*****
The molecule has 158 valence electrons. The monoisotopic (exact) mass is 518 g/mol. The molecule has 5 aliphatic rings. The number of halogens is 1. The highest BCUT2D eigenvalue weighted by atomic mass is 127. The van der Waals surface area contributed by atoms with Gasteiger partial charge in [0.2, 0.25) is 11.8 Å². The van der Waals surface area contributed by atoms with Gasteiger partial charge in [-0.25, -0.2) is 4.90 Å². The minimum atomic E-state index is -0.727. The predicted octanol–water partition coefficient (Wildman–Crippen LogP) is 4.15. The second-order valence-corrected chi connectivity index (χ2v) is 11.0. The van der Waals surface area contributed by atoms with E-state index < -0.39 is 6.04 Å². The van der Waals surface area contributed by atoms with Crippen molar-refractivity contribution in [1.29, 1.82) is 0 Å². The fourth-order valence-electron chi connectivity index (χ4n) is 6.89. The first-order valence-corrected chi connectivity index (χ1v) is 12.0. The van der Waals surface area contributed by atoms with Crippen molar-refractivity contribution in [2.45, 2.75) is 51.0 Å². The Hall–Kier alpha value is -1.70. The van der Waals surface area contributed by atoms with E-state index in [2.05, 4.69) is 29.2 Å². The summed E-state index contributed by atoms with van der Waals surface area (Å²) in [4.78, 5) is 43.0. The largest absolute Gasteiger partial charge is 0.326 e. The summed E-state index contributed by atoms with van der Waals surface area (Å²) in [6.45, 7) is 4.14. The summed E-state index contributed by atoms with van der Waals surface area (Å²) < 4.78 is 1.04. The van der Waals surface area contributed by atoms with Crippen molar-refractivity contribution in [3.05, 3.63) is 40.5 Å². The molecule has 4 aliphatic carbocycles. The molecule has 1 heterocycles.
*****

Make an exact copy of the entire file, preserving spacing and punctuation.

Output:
The molecule has 158 valence electrons. The monoisotopic (exact) mass is 518 g/mol. The molecule has 5 aliphatic rings. The number of halogens is 1. The highest BCUT2D eigenvalue weighted by atomic mass is 127. The van der Waals surface area contributed by atoms with Gasteiger partial charge in [0.2, 0.25) is 11.8 Å². The van der Waals surface area contributed by atoms with Gasteiger partial charge in [-0.25, -0.2) is 4.90 Å². The minimum atomic E-state index is -0.727. The predicted octanol–water partition coefficient (Wildman–Crippen LogP) is 4.15. The second-order valence-corrected chi connectivity index (χ2v) is 11.0. The van der Waals surface area contributed by atoms with E-state index < -0.39 is 6.04 Å². The van der Waals surface area contributed by atoms with Crippen molar-refractivity contribution in [1.29, 1.82) is 0 Å². The fourth-order valence-electron chi connectivity index (χ4n) is 6.89. The first-order valence-corrected chi connectivity index (χ1v) is 12.0. The van der Waals surface area contributed by atoms with Crippen molar-refractivity contribution in [2.45, 2.75) is 51.0 Å². The Hall–Kier alpha value is -1.70. The van der Waals surface area contributed by atoms with E-state index in [2.05, 4.69) is 29.2 Å². The summed E-state index contributed by atoms with van der Waals surface area (Å²) in [4.78, 5) is 43.0. The largest absolute Gasteiger partial charge is 0.326 e. The summed E-state index contributed by atoms with van der Waals surface area (Å²) in [6.45, 7) is 4.14. The summed E-state index contributed by atoms with van der Waals surface area (Å²) < 4.78 is 1.04. The van der Waals surface area contributed by atoms with Crippen molar-refractivity contribution in [3.05, 3.63) is 40.5 Å². The molecule has 4 aliphatic carbocycles. The molecule has 1 heterocycles.